Now, look at your HIPAA Privacy policies and procedures (Column 1 tells you this is a HIPAA Privacy question). Do your policies and procedures protect the PHI of deceased individuals in compliance with HIPAA? Here’s an example of what that might look like:
Our dental practice protects deceased patients’ PHI. Here are our procedures for responding to requests for information about deceased patients:
- Disclosure to a personal representative. HIPAA requires disclosure to the personal representative of a deceased patient. Verify the personal representative’s identity and authority if you don’t know him or her personally, and ask the personal representative to fill out our dental office’s “Request for Access” form if he or she wishes to view or get copies of the deceased patient’s PHI.
- Executor or Administrator. You may release the deceased patient’s PHI to a legally authorized executor or administrator, or a person who is otherwise legally authorized to act on the behalf of the deceased patient or the estate. Ask the individual to provide documentation of his or her status as executor or administrator. If you don’t know the individual personally, verify his or her identity. If the executor or administrator wishes to view or get copies of the deceased patient’s PHI, ask him or her to fill out our dental office’s “Request for Access” form.
- Permitted uses and disclosures. If a use or disclosure is permitted by HIPAA, authorization is not required.
- Uses and disclosures not permitted by HIPAA. If a use or disclosure is not permitted by HIPAA, the written authorization of the deceased patient’s personal representative is required (this could be the deceased patient’s executor or administrator – see above).
- Treatment. You may release the information for treatment purposes without a written authorization (for example, to a health care provider who is treating a member of the deceased patient’s family).
- Individuals who were involved in the deceased patient’s care or payment for care. You may, but you are not required to, disclose information about a deceased patient to a family member, relative, close personal friend, personal representative, or an individual who was responsible for the deceased patient’s care, as long as (1) the person was involved in the deceased patient’s care or payment for care, (2) the information is relevant to that person’s involvement in the deceased patient’s care or payment for care, and (3) the deceased patient did not express any preference against the disclosure.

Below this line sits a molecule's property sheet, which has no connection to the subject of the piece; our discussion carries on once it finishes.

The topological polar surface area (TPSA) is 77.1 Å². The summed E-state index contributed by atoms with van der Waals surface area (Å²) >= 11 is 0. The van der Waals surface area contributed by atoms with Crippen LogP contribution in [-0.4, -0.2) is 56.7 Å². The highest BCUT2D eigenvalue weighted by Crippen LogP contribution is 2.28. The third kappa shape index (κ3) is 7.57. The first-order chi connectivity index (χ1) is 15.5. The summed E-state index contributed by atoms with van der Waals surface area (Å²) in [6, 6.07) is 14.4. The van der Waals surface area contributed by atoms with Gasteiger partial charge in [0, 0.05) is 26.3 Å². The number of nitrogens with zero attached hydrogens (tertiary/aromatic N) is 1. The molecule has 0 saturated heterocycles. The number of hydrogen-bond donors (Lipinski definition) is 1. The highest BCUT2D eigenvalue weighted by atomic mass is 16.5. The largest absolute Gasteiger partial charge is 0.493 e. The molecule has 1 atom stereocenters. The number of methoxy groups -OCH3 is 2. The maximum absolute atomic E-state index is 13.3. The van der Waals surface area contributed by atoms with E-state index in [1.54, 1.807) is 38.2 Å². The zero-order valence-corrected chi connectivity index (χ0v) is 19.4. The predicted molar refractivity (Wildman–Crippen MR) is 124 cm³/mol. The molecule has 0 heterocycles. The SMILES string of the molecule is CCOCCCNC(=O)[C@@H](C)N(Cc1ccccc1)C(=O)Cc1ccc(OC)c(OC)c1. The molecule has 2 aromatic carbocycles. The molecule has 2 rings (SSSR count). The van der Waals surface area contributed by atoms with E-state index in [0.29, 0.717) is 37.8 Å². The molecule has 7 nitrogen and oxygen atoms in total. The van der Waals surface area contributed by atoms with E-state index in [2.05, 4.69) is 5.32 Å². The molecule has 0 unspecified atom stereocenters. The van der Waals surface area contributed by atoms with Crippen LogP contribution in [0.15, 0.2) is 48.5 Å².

- HIPAA no longer applies to patient information 50 years after the patient’s death.
If your state has laws that are more stringent than HIPAA, make sure your policies and procedures comply with those laws, too. Next, move on to the next question in the “Audit Inquiry” column (lather, rinse, repeat).
If a question in the “Audit Inquiry” column doesn’t ring a bell, Columns 2, 3 and 4 tell you where to look in the HIPAA Rules for that particular requirement.
6. Make Sure Your HIPAA Security Risk Analysis Really is a HIPAA Security Risk Analysis
If you’ve gone through the HIPAA Security Rule’s administrative, physical and technical safeguards and written down how your dental practice complies with each one, you may not have done a proper HIPAA Security risk analysis!
The risk analysis (it’s in §164.308(a)(1)(ii)(A)), which must be accurate and thorough, needs to focus on each electronic information assets that you use to create, maintain or transmit electronic PHI, and for each of these information assets you need to analyze vulnerabilities and threats and assess the risk in terms of likelihood and severity (hang in there – we’ll provide a sample).
HIPAA requires you to use your risk analysis to implement security measures that are sufficient to reduce the risks and vulnerabilities to a reasonably appropriate level. This is sometimes referred to as a “risk management plan” (it’s in §164.308(a)(1)(ii)(B)).
Here’s a sample of a small part of a HIPAA security risk analysis – remember, your risk analysis needs to be accurate and thorough, meaning it covers foreseeable vulnerabilities and threats to all of your electronic information assets that create, store and transmit electronic PHI. We’ve added an extra column on the right for information about the risk management plan.
1Even though it may not fulfill the requirements of a proper risk analysis, looking at each HIPAA Security safeguard and documenting how your practice complies might help fulfill these other HIPAA Security obligations:
- Perform a periodic technical and nontechnical evaluation of the extent to which your policies and procedures meet HIPAA security requirements (this is sometimes called a “gap analysis” – the requirement is in §164.308(a)(8) of the Security Rule).